Unhappy with a gaping pothole in his north Toronto neighbourhood, an 84-year-old man took it upon himself to make sure crews came and patched it up.

Edward Zaretsky told CTV News Toronto that he’s repeatedly called the city’s 311 services, asking them to send a crew to fix a pothole on Torresdale Avenue near Antibes Drive.

After three weeks of calling, Zaretsky said the pothole was never fixed, so he came up with a plan of his own.

“I told them at 9 o’clock I would block the road with my car,” he said.

“I called 311 and I told them. They said, ‘You’ll have to move your car,’ and I said ‘I’m not moving my car, you’ll have to get the police.’”

On Thursday morning, Zaretsky did just that.

He parked his minivan shortly after 9 a.m. in front of the rough patch of road on Torresdale Avenue and sat in the front seat with his arm resting out of the open window.

Police eventually arrived and asked him to move his minivan but Zaretsky didn’t budge.

"I said, 'No, you'll have to arrest me," he said.

Three hours later, city crews showed up and started working on filling the potholes in question.

Zaretsky, still in his van, had a front row seat to watch a successful outcome to his protest take shape.

When asked about the pothole protest at an unrelated event on Thursday, Mayor John Tory defended city workers, saying fluctuating weather has hampered pothole repair efforts.

Thus far this year, Tory has assigned crews across the city on three different pothole repair blitzes.

“I think people are surprised when we tell them that each year we repair approximately 200,000-plus potholes,” he said.

“This year it’s been particularly difficult because of the changes to the weather but I will tell you in the three blitzes I’ve requested take place in order to try and stay on top of this, we’ve done I think 8,000 or 10,000 or more than 10,000 in those three blitz.”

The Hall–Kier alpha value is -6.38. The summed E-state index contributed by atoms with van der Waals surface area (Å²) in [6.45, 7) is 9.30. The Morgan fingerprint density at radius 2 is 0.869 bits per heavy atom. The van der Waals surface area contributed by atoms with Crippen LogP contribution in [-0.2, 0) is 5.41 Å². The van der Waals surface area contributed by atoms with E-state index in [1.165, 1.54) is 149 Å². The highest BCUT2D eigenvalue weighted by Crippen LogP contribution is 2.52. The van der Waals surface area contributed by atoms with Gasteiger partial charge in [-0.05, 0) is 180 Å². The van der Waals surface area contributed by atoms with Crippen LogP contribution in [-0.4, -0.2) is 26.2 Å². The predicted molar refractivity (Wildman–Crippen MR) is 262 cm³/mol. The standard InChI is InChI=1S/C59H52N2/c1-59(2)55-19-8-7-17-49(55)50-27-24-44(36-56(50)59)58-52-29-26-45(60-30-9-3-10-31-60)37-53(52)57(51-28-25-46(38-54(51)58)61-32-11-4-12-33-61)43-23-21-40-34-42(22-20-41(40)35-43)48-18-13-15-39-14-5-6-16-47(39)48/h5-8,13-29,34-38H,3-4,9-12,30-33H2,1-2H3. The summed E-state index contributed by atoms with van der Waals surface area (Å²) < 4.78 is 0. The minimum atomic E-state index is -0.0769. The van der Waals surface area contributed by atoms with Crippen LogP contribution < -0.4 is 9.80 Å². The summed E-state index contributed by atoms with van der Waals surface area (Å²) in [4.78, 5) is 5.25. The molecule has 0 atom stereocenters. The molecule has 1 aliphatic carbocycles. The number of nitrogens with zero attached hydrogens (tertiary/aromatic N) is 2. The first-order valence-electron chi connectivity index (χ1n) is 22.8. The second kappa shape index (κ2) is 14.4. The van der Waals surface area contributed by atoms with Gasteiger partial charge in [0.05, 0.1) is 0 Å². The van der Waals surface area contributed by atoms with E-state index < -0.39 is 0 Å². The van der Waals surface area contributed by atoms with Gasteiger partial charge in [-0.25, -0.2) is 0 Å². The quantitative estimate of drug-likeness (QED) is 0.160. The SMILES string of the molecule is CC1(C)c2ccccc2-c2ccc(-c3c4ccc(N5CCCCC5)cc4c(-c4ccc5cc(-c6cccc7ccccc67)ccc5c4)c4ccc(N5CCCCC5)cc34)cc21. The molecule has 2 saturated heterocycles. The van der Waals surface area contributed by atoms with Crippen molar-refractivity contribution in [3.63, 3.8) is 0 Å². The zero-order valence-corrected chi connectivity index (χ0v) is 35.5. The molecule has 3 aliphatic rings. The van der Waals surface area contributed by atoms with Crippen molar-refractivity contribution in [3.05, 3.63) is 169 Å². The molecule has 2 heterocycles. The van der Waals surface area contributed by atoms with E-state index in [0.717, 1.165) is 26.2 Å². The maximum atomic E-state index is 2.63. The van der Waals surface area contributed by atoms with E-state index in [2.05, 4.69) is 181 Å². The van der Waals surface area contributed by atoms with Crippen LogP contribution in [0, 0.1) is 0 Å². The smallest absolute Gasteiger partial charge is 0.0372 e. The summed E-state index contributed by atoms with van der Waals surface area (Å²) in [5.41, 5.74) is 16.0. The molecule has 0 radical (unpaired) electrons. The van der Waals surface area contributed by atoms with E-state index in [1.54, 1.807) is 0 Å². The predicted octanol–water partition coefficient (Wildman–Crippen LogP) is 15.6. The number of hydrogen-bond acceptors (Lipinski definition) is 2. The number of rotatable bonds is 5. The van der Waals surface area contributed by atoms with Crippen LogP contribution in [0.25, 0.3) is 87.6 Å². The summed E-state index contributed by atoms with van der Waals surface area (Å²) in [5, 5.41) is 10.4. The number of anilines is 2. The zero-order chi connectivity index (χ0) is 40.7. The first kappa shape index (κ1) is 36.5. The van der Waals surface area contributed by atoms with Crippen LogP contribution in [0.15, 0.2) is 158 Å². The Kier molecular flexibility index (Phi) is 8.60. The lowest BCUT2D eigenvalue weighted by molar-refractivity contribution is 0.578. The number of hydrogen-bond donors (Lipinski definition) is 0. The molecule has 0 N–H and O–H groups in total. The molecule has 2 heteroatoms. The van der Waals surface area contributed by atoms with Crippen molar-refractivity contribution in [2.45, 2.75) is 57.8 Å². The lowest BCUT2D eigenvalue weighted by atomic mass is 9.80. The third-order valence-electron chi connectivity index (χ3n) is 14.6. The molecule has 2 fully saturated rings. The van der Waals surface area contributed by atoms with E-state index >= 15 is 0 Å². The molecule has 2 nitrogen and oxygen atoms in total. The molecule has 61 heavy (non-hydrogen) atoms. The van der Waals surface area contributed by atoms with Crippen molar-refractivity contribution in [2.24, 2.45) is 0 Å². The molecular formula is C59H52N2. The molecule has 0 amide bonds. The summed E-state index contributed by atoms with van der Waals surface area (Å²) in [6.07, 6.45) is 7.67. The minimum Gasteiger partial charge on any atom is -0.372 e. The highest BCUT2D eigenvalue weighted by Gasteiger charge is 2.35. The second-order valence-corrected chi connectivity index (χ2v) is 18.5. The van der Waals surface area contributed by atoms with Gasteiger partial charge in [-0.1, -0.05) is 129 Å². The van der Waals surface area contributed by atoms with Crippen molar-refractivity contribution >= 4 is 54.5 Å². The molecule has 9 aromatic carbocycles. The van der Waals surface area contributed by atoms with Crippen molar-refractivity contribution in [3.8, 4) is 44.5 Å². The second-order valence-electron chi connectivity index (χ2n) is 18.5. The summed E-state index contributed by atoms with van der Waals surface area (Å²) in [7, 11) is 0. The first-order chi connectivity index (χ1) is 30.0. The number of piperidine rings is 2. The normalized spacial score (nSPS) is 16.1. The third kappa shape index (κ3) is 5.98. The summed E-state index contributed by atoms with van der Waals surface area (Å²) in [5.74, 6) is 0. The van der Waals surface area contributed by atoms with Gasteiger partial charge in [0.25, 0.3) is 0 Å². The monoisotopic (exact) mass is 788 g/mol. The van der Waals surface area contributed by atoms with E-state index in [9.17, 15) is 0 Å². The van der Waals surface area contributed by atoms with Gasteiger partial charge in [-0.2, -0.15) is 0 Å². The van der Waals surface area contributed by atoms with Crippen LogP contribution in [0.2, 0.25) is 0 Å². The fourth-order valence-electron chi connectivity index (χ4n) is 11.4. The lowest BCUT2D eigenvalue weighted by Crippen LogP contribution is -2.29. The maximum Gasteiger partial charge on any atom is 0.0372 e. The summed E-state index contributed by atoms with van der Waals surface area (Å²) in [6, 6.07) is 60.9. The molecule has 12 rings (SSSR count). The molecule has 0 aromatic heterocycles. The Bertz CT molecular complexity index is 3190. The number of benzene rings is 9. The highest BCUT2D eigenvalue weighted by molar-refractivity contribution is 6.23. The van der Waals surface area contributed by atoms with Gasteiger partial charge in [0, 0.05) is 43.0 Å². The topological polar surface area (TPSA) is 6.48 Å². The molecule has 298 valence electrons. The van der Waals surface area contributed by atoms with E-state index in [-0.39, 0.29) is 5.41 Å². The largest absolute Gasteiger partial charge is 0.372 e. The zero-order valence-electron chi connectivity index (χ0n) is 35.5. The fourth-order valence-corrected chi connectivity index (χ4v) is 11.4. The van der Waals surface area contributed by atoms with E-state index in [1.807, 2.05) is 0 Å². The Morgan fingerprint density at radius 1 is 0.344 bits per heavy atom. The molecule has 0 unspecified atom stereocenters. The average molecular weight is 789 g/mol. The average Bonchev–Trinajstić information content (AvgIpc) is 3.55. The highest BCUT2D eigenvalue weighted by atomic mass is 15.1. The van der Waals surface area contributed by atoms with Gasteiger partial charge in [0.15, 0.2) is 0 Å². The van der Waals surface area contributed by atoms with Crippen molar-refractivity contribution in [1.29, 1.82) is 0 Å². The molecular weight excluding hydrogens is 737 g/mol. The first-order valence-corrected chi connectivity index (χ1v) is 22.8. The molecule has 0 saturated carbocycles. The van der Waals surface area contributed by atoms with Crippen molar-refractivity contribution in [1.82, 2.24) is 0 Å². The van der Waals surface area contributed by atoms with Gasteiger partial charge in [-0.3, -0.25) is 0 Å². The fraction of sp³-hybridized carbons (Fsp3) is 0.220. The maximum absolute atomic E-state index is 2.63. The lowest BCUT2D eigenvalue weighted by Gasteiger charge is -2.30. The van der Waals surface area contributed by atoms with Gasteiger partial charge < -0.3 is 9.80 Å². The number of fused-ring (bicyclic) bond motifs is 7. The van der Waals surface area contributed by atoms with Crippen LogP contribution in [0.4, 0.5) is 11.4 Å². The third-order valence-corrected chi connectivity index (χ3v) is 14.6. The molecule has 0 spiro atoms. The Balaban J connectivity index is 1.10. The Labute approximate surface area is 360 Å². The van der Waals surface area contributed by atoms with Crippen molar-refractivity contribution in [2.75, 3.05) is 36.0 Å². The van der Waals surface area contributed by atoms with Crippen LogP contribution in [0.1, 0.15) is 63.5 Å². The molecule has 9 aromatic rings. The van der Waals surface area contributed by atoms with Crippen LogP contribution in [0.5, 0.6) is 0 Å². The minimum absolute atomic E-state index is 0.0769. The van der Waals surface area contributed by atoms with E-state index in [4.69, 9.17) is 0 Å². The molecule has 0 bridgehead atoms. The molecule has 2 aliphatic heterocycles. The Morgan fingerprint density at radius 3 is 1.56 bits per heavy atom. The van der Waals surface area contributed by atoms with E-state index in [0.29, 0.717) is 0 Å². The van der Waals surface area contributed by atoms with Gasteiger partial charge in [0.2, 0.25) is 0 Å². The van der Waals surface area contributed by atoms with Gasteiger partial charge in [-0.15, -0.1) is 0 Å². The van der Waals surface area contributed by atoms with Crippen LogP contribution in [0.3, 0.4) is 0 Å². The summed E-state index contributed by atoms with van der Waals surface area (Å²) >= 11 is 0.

According to a city spokesperson, crews have filled 82,017 potholes this year alone. That number includes 23,292 potholes in the North York area.

They added that crews had been assigned to visit Zaretsky’s neighbourhood after repairs were finished on arterial roads and were expected there sometime yesterday or today.

“I had somebody else tell me in the last couple of days that when he put his pothole into the system, it was fixed the same day,” Tory said. “So I guess we do our best and if we need to do more, of course we’re going to continue to do so.”

Zaretsky is already well-known to residents in the Finch Avenue and Bathurst Street area as the operator of community group, Citizens Alliance Group. He also ran for city council in 2010.

But after the one-man pothole protest, he’s become a bit of a hero to some.

“I have to go along this street three or four times a day,” one woman, who did not provide her name, said as she drove by. “What that man did was amazing.”

When asked if he thought the tactics he used to get the pothole filled – bumping him to the “front of the line" – was unfair, Zaretsky made no apologies.

“That's wonderful,” he said with a smile. “Now they can go to the front of the line.”

With files from CTV News Toronto's John Musselman